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Kids, Cows and Conservation at Vermont’s Chapman Family Farm

By Rebecca Harris

In 1914, Sylvestor Howe packed up his horses, left behind his family and small brick house in Tunbridge, Vermont, to travel 90 miles to the big city of Brattleboro. He would return weeks later with the town’s first registered Holstein cows to start Holstein Stock Farm. Nine of the Howechildren would grow up on this farm, and six would die on the same land.

Organic dairy cows at Chapman Family Farms in Tunbridge, Vermon

Tucked in-between rolling green hills carved by the winding first branch of the White River, the pastures are kept small in this valley. It isn’t hard to imagine the echoed clacking of hoofs over the wooden covered bridge that still acts as the sole access to this farm’s narrow green pasture. Over the years the farm was passed down from one generation to the next. Two years ago Tunbridge-born, military veteran, beginner farmer, Corey Chapman and his wife Ann bought this 200-acre organic dairy farm from Merle Howe, the last living son of the original Howe family, to start Chapman Family Farms.

When Corey Chapman grew up here, there were 25 dairy farms in town. Today only five organic dairy farms are left. Increasingly, Vermont’s idyllic agricultural lifestyle is threatened. NRCS’s Agricultural Conservation Easement Program, Agricultural Land Easements (ACEP-ALE) helps protect threatened agricultural landscapes and their rich history for future generations.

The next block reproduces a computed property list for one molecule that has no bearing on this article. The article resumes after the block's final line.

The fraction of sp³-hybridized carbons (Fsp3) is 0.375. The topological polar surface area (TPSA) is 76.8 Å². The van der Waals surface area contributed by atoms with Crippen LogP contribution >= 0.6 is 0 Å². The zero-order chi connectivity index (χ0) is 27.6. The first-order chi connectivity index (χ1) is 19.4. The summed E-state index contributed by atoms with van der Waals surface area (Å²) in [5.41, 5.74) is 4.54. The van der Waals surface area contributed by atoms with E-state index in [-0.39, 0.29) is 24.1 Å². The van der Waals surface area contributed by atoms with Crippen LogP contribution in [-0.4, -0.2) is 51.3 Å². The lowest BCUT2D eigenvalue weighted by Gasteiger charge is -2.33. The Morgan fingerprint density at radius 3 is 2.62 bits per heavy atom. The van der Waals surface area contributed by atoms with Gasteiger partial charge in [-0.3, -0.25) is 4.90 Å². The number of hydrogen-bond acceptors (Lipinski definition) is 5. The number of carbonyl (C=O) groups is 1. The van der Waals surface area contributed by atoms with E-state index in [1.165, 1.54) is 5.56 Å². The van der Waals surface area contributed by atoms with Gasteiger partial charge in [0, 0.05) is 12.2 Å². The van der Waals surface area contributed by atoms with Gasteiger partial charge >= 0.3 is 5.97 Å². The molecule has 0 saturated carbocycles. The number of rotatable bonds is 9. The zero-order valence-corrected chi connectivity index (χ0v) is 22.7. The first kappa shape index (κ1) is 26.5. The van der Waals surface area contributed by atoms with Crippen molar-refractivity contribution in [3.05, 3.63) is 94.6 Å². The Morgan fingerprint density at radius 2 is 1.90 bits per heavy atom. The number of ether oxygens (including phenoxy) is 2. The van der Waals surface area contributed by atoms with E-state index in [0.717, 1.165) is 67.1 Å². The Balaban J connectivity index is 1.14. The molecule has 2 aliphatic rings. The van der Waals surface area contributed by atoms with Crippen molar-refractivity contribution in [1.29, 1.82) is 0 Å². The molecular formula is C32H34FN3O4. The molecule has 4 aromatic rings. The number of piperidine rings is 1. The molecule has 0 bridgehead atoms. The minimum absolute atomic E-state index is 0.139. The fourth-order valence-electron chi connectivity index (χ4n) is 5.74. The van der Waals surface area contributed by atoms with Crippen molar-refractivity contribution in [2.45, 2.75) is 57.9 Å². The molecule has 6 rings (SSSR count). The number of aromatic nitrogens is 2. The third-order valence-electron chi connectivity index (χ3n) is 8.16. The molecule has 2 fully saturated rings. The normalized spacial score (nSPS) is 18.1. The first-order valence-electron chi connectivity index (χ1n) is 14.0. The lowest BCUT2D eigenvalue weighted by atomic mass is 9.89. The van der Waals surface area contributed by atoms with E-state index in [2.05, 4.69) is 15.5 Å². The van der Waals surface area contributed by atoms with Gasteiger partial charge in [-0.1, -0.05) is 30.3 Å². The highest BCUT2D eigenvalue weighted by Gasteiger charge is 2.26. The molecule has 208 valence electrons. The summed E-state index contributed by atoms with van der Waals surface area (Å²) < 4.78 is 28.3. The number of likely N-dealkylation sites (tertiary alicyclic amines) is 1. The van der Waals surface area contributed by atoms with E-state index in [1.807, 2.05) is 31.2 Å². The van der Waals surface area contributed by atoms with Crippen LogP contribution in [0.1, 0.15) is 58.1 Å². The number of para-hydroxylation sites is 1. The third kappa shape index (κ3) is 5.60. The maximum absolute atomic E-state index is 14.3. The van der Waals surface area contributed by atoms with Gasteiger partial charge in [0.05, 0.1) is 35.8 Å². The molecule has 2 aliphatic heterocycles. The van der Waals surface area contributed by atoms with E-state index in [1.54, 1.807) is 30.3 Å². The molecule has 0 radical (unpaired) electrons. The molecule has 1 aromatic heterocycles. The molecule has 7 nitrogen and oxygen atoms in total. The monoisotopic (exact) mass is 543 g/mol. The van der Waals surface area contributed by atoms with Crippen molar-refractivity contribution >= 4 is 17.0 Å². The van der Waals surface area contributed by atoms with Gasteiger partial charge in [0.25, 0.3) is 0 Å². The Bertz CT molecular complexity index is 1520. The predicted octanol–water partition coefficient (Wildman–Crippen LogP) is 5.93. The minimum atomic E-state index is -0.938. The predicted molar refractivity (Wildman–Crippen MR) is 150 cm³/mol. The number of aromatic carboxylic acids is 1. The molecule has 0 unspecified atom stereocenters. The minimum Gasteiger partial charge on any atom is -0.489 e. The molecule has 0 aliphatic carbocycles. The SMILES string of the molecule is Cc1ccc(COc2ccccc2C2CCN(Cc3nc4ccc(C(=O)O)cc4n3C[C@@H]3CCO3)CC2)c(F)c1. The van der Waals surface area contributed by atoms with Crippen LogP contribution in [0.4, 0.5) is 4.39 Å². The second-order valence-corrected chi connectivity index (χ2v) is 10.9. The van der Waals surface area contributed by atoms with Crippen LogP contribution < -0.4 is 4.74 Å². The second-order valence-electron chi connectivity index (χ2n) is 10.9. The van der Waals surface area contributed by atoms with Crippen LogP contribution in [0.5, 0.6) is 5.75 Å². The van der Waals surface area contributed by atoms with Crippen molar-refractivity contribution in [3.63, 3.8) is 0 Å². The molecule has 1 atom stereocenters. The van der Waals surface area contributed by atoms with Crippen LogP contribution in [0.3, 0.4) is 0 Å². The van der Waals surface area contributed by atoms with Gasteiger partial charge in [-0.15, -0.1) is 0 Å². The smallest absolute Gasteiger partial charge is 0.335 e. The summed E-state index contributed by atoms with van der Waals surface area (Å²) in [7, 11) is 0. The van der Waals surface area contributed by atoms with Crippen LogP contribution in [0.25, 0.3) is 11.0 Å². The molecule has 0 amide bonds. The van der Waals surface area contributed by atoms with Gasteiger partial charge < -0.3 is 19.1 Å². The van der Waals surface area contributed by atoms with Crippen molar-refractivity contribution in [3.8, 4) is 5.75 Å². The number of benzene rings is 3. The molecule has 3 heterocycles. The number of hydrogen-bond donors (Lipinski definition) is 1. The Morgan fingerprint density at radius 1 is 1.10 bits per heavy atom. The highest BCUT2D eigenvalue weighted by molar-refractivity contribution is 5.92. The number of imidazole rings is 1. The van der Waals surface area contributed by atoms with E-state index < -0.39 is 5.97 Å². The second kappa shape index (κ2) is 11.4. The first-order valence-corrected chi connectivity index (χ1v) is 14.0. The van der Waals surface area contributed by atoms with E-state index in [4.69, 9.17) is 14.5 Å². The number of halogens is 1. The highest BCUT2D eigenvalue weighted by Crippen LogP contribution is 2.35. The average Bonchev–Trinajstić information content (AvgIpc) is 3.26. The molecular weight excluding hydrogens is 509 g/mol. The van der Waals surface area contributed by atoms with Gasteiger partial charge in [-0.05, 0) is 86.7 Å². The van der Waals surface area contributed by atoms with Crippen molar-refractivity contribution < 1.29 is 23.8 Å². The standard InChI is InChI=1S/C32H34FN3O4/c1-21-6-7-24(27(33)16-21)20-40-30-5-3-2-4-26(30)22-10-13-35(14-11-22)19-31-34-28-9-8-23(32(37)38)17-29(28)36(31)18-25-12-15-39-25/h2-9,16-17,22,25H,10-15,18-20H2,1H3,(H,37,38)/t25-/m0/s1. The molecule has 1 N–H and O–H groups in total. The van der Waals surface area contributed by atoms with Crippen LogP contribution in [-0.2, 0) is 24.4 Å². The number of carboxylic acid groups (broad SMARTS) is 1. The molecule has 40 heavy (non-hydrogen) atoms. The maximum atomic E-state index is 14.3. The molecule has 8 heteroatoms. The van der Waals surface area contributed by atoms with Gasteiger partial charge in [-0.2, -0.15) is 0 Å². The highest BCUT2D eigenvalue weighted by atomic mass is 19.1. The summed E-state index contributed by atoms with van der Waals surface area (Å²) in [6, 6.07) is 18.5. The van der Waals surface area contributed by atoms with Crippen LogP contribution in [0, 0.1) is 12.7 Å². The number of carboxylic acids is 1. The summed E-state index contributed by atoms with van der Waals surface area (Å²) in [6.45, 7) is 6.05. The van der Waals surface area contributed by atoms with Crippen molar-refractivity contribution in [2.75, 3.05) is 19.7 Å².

On the Chapman farm, water quality is a focus and the family received assistance through the NRCS Environmental Quality Incentives Program (EQIP) to install practices to protect and improve soil and water health. Sixty acres of the 204-acre farm are conserved through a conservation easement with the Vermont Land Trust.

In partnership with the USDA-Natural Resources Conservation Service (NRCS) and Vermont Land Trust, the Chapman’s conserved 60+ riverside acres of the farm in perpetuity with an Agricultural Land Easement. In 2018, NRCS celebrates 25 years of partnering with passionate private landowners, such as the Chapman Family, to protect and prevent the development of productive agricultural land.

Unlike Corey, Ann spent the majority of her life in cities, spending her teenage years in Boston and traveling around the world as a student and young professional. “I’ve lived in cities most of my life, in places where you have to walk a couple of blocks to go see the grass they planted.” She understands the importance of maintaining working lands and raising children on a farm and explains, “I’ve seen a lot of places in the world where you had to go on vacation to see Mother Nature, where kids learn about farm animals from storybooks.”

She says protecting this land means connecting the next generation to “our rivers and our soil.” She says, “The best way to protect a river is to let kids swim in it. If they grow up swimming in a river, they are going to love that river. They are going to get angry when banks are eroding, they are going to get mad when there is erosion, they will be concerned when there is trash lodged in the banks and when there are no fish. For the rest of their life, they are going to be protective of that resource.”